This was the first time that we see the first adventure of a new Doctor and a new Companion.  An Unearthly Child had the Doctor and his granddaughter well in the midst of their travels.  Ben and Polly were still around at the beginning of the 2nd Doctor's reign following from their time with the 1st Doctor.  But the 3rd Doctor and Liz Shaw are both introduced to us right at the beginning of Spearhead from Space.  (incidentally, this wouldn't happen again until Rose, with the introduction of the 9th Doctor and new companion Rose Tyler.  The villain in both episodes would be the Autons.  Fun Fact!)

This was a great story to start a new era of Doctor Who.


The longest running, and arguably still most popular Doctor, obviously has many great stories to choose from.  Since I'm partial to Sarah Jane, I'm going to pick a story from her time in the TARDIS.  Genesis of the Daleks, a story from Baker's first season as the titular Time Lord, has the Doctor's people send him back to the beginning of the Dalek race in order to destroy them before they become the menace they become to the universe.

Along with Sarah Jane and Harry Sullivan, the Doctor faces his mortal enemies and meets their creator Davros (who would be in every Dalek story the rest of the way in the classic series), and ultimately has to make a decision on rather or not it would be morally right to destroy the Daleks before they begin.  Considering the Time War storyline of NuWho, this is a must watch story for fans of the show.


Fun fact about the Fifth Doctor.  His real life daughter is none other than Georgia Moffett, who plays Jenny, the Doctor's genetically created daughter in the 4th season of New Who episode, The Doctor's Daughter.  She really is the daughter of the Doctor!  Georgia Moffett also would go on in real life to marry David Tennant, the 10th Doctor, so she's simultaneously the daughter of the Doctor and the wife of the Doctor!  Time travel plays strange tricks on the mind.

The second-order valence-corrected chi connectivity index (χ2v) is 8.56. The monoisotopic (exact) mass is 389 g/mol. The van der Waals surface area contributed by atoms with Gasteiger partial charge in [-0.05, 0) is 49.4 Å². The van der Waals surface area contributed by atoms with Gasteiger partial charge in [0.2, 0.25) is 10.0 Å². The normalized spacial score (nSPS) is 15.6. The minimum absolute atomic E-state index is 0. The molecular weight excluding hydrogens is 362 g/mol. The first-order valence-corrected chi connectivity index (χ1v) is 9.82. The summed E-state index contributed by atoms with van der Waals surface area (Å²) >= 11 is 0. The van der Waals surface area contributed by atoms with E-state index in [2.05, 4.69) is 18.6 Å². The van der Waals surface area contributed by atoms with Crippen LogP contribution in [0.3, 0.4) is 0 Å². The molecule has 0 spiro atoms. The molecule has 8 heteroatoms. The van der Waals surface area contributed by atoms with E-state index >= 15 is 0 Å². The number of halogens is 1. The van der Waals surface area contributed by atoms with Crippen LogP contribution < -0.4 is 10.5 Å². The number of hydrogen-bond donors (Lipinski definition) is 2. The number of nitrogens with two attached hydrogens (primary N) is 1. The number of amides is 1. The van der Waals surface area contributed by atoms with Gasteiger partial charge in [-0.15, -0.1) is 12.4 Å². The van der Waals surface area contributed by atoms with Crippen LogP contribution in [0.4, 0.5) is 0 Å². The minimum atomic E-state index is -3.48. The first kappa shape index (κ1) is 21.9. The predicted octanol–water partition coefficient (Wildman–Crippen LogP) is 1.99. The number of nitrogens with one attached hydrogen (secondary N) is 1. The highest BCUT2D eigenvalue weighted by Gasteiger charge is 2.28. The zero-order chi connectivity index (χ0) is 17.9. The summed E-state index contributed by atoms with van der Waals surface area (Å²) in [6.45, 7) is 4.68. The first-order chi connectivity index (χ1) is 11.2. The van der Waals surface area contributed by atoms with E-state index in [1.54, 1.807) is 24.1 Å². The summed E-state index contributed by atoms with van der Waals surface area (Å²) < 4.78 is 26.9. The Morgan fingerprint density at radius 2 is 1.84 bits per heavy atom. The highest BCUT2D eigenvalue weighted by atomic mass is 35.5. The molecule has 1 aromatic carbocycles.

My favorite 5th Doctor story is probably the Arc of Infinity, which brings back my favorite Doctor Who villain, Omega.  The Time Lord that helped invent Time Travel, Omega got trapped in an anti-matter dimension and occasionally attempts to escape.  The last time that happened, the Time Lords sent three incarnations of the Doctor (the 1st, 2nd, and 3rd in the 10 year anniversary story The Three Doctors) to try and stop him.

This time, there is only number 5!  Will that be enough to keep Omega from escaping and possibly destroying the universe!?  Well, you can probably guess that yes, the Doctor will win, but it is a fun episode nonetheless!


Without question, my least favorite Doctor, but it isn't really his fault.  The BBC was having some concerns with the program, and Colin Baker's time in the TARDIS shows it.

Interestingly enough, in Arc of Infinity from the 5th Doctor's reign, Colin Baker plays a different Time Lord!  (The recent announcement of Peter Capaldi as the next Doctor, despite playing a different character in a fourth season episode of New Who has some precedence!)

One of the interesting stories from Colin Baker's time is the entire 23rd season, made up of four stories all under the umbrella of The Trial of a Time Lord, wherein the Time Lords put the Doctor on trial for his past and future crimes.  Worth a watch, because even subpar Doctor Who is still better than most television shows!


Now known as Radagast the Brown in The Hobbit trilogy, first, he was the Doctor.  And a much darker Doctor than we had previously seen.

In honor of the 50th anniversary, I will highlight the story that kicked off his second season, Remembrance of the Daleks.

This story returned the Doctor to Trotter's Lane, where the whole show kicked off, and even to that fateful day, November 23, 1963.

It references much of the beginning of Doctor Who as well as an artifact that is named after that awesome villain, Omega.

Unfortunately, Doctor Who would end after his 3rd season as the madman with a blue box.

But before it did, McCoy made quite an impression on the fans, and would continue to feature in stories told during the dark years without any Who, making sure that the Time Lord was never far from the consciousness of the people.  This fact would mean that one day, The Doctor would return.


The Doctor Who Television Movie marked that return, although it would be another nine years before the Doctor would make his complete return to our television sets.

The movie isn't great, but it is still extremely watchable, and there are clear moments in the movie that set up what has become the basis of the new show.

In the movie, the Doctor kisses a companion for the first time.  The Doctor has kissed every companion since.

Paul McGann doesn't get much time on screen with the role, but he absolutely nails the character in the time he does get.

It is worth watching for McGann's outstanding portrayal of the Doctor if for nothing else.

And if you absolutely fall in love with his portrayal, check out his audio stories as the Doctor on Big Finish.  (And, side note, his companion from the first many of those audios, Charley Pollard, might be one of my all time favorite companions.)